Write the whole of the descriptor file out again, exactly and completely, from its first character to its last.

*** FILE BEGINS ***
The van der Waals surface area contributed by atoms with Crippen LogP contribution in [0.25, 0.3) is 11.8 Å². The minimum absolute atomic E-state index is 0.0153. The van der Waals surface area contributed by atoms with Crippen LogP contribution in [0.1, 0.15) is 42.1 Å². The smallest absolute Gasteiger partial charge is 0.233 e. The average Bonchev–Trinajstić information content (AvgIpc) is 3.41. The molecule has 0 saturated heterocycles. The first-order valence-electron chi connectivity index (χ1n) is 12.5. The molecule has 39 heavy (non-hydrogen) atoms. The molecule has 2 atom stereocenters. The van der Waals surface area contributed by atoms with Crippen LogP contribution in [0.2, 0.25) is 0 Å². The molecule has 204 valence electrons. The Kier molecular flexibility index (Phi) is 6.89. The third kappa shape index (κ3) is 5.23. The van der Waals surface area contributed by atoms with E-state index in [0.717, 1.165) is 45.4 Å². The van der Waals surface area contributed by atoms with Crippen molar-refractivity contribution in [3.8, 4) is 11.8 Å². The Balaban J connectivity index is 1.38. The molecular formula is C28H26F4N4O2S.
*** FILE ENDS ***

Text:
The van der Waals surface area contributed by atoms with Crippen LogP contribution in [0.25, 0.3) is 11.8 Å². The minimum absolute atomic E-state index is 0.0153. The van der Waals surface area contributed by atoms with Crippen LogP contribution in [0.1, 0.15) is 42.1 Å². The smallest absolute Gasteiger partial charge is 0.233 e. The average Bonchev–Trinajstić information content (AvgIpc) is 3.41. The molecule has 0 saturated heterocycles. The first-order valence-electron chi connectivity index (χ1n) is 12.5. The molecule has 39 heavy (non-hydrogen) atoms. The molecule has 2 atom stereocenters. The van der Waals surface area contributed by atoms with Crippen LogP contribution in [0.2, 0.25) is 0 Å². The molecule has 204 valence electrons. The Kier molecular flexibility index (Phi) is 6.89. The third kappa shape index (κ3) is 5.23. The van der Waals surface area contributed by atoms with E-state index in [0.717, 1.165) is 45.4 Å². The van der Waals surface area contributed by atoms with Crippen molar-refractivity contribution in [3.8, 4) is 11.8 Å². The Balaban J connectivity index is 1.38. The molecular formula is C28H26F4N4O2S.